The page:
The terrifying ongoing conflict that unfolded from past five months would have affected mental health of every section of society. The present crisis has given a lot of irreparable loss to society.
Many precious lives have been lost, property worth thousands damaged and thousands of people rendered homeless. This has resulted in many people undergoing emotional pain, agonies, frustration and change of attitudinal behaviour.
Manipur exceeds mental health illness record than national average as per national mental survey 2015. But state doesn’t have enough mental health institutes to address this health issues. Amidst this situation, Manipur has unfolded with the conflict that may aggravate the problem of mental health issue.
In an interaction with psychiatrist prof Dr RK Lenin Singh of Regional Institute of Manipur Sciences, RIMS, said that well-being of a person is not only defined by physical health but also by strong mental health. But unfortunately, mental health is one of the most neglected health issues in the country which is totally contrary to western countries. Developed country give priority to keeping mental health sound from one century back.
He continued and said that the stigma, discrimination are some of the main reasons for making mental health as a less talked about health issues. Fortunately, certain changes have been witnessing in the field of this health issue from past one decade or so, and India has started realising the significance of mental well-being.
Government of India had carried out a mental health survey in the year 2015. The survey came to notice that average national mental health issues stand at 10 percent of total population. But Manipur exceeds national average, and has 13 per cent of its total population suffering from different kinds of mental health problems, he added.
He said that health professional who are in the field of mental health care service have been putting an effort to promote well-being of mental health. COVID-19 pandemic that the globe witnessed also helped bring changes to people’s perspective towards mental health. When this health crisis unfolded, it seemed awareness on mental well-being also increased manifold.
During the COVID-19, people had gone through various challenges and even degraded the standard of life posed by job lost, lock down, close down of educational institutions etc. This traumatic shift gives severe impact to wellness of mental health. After much effort, society has come out from the clutches of this worst days and in state of Manipur as well, he added.
He continued that the state has taken place many developments in last couple of years that many youngsters have regained hope lost during COVID-19 pandemic. But sadly, the state is once again beleaguered by complicated phase with the unfolding of communal clashes from May 3 this year. The present crisis affecting every section of society is an undeniable fact and need concerted effort to abstain any post-traumatic stress disorder, PTSD, which may give long-term impact, he added.
Stating on impact of mental health by present crisis, he said, “thousands of people have been displaced by this ongoing crisis. When our team visited a relief camp, we came to notice that maximum victim of the crisis have endured mental instability. If proper care like counselling and psycho-social support are not given, the state may encounter PTSD in future. Such kind of mental disorder may give immense loss to society. As such there is a need for proper policy and programme to keep PTSD at bay.”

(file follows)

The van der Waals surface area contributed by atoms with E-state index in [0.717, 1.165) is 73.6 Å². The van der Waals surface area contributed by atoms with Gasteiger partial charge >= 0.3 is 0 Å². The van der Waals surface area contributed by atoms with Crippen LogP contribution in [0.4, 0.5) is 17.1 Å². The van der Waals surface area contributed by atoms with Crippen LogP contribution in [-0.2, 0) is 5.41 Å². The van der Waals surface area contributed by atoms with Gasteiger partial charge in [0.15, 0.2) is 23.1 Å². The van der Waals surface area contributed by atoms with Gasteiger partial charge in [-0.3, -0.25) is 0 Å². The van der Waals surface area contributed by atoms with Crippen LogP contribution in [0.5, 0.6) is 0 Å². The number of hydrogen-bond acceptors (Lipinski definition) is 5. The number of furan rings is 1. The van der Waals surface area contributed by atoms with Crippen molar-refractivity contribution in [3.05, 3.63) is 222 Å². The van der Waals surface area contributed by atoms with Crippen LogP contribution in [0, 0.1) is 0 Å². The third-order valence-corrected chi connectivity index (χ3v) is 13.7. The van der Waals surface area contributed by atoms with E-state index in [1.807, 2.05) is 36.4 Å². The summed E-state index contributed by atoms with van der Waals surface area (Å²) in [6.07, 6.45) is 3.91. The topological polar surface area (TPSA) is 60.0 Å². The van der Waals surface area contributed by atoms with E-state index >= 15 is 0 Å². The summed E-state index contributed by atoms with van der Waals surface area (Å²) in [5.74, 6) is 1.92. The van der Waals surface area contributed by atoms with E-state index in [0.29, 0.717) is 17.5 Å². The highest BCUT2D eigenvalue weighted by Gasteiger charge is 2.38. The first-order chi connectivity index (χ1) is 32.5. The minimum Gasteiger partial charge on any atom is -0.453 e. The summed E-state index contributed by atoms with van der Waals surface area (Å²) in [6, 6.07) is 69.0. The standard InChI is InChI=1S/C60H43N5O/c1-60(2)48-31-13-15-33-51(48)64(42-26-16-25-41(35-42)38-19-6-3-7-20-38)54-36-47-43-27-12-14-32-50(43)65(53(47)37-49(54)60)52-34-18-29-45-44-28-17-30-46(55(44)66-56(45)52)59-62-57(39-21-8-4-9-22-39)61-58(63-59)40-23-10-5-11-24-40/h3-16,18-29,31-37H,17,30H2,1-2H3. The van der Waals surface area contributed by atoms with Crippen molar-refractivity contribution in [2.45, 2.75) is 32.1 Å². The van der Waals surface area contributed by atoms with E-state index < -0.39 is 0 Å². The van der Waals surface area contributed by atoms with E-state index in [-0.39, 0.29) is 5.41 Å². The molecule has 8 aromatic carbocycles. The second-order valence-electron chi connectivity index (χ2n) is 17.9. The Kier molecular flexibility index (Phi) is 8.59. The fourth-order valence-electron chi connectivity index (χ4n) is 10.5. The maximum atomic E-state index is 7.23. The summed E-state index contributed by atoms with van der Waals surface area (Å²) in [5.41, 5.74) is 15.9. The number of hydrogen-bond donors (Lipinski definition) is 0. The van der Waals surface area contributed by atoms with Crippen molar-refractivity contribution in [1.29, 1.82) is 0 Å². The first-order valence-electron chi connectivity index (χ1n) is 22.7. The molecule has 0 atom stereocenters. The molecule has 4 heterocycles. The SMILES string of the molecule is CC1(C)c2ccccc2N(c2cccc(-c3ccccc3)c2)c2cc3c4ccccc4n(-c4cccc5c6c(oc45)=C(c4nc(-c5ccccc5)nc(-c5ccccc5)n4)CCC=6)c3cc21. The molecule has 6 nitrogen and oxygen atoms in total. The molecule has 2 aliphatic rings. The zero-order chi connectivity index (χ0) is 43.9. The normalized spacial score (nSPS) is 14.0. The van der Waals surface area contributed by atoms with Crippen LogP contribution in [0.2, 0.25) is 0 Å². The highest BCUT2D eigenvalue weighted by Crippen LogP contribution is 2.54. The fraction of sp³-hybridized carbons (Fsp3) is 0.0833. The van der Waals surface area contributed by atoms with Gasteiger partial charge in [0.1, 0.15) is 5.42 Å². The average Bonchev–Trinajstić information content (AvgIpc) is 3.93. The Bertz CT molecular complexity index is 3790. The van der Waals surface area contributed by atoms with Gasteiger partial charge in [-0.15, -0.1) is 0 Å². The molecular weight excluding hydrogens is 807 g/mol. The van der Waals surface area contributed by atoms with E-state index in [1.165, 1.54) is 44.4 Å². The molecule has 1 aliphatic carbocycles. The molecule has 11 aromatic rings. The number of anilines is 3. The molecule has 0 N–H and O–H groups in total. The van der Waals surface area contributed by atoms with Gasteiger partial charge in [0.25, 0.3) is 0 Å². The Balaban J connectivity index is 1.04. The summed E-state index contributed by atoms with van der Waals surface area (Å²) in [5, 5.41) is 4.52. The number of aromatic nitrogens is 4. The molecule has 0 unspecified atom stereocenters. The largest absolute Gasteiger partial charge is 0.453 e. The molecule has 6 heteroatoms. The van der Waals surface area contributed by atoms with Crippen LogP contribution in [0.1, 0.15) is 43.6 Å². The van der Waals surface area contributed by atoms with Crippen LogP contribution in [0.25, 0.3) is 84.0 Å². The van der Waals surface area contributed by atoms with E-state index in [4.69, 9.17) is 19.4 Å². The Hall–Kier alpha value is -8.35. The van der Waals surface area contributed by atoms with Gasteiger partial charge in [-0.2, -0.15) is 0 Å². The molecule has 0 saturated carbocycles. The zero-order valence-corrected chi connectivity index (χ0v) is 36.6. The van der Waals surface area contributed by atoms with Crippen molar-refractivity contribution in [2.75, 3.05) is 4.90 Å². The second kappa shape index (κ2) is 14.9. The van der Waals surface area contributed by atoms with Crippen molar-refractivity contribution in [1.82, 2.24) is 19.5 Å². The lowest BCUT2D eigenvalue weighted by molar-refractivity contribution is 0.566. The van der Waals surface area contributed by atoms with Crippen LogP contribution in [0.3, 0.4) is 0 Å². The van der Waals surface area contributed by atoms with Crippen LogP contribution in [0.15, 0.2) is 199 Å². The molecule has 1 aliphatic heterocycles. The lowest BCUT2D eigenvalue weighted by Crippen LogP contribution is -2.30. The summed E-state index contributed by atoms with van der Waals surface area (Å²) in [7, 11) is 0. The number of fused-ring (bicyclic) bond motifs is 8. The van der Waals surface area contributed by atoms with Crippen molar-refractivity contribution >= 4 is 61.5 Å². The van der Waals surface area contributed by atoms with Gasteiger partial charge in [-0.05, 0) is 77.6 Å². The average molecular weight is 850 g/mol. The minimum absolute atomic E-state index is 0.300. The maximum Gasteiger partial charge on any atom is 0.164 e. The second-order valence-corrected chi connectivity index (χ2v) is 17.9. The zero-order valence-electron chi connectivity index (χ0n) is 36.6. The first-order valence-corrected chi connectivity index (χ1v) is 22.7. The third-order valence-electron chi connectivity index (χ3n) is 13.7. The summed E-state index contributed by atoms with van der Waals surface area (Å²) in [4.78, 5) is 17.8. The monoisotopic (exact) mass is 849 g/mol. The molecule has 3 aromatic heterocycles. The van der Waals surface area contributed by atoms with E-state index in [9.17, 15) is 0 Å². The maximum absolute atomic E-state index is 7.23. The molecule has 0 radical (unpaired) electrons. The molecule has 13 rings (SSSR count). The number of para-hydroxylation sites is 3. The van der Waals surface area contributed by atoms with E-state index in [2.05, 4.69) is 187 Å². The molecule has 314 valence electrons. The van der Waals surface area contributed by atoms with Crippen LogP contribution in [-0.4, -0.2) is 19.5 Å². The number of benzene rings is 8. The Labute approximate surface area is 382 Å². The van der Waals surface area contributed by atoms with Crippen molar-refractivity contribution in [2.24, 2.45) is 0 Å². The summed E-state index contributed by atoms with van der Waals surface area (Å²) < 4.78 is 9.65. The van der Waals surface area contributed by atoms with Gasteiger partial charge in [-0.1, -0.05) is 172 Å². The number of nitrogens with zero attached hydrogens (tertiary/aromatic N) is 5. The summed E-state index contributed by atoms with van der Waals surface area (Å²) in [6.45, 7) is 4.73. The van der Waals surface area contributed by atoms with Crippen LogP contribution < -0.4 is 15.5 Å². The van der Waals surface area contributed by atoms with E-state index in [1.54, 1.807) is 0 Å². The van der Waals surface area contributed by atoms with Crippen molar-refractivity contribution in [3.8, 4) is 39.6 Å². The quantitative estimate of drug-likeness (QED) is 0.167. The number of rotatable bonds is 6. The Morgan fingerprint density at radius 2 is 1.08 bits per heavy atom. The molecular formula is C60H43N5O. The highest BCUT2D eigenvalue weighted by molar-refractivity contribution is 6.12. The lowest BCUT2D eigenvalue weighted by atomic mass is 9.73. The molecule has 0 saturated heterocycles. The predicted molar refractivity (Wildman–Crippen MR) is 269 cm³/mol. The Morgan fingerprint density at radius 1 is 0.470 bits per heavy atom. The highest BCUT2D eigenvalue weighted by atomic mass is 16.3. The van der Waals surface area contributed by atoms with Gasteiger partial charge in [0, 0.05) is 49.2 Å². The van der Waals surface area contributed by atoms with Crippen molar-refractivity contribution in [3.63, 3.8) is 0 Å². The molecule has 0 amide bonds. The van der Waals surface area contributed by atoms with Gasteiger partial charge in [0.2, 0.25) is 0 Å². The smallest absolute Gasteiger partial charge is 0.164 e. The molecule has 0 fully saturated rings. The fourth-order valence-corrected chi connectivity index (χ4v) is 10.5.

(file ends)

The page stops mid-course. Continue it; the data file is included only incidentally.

He said that all age groups staying in relief camp are undergoing one form or another form of mental health problems. As Meitei being one of the communities that has high resilient capacity, many displaced victims face their toughest phase of life boldly with hope that good days will surely return.
Children in tender age may not feel pain about displacement from their places but they develop sense of fear after the crisis. As per information shared by their parents, they are happy with their new friends who they have come to know in the relief camp. However, during the night time, they are usually afraid to go stay alone at night and used to cling to their parents. They often shouted while sleeping, or couldn’t get sound sleep, he added.
He also said that amongst the youngster, they develop a sense of revenge.
The crisis had affected their life, career and hope that transpired them to give up everything and encouraged them to become as village defender.
Out of anger or frustration, even some youth in relief camp have started using drugs or other intoxicants. Such change of attitudinal behaviour may give long term impact. The common problem that every displaced people endured is not getting sound sleep and frustration and anxiety.
“Usually chances of having post PTSD is very high in the disaster hit state or country. There is a need of specific policy and programme to encounter such impact in the state,” he said while informing that survey will be carry out about how this crisis has affected the state. The survey will help in framing policy and programme.
He said that state has limited manpower to fight mental health problem. The state has around 30 psychiatrists only which is a big task to deal the mental health problem of the state. To cope with the insufficiency of mental health care worker and make mental health treatment inclusive, Tele MANAS was launched last year to provide mental health care service in state. The toll-free number of this service is 144163 and anyone can dial between 9.30 AM to 5 PM. People should take the benefit of this service, he said.
He also appealed to people of the state to inculcate positive mindset and extend share and care to one another so that the society can face the present crisis boldly and leave no mental health issue unaddressed.
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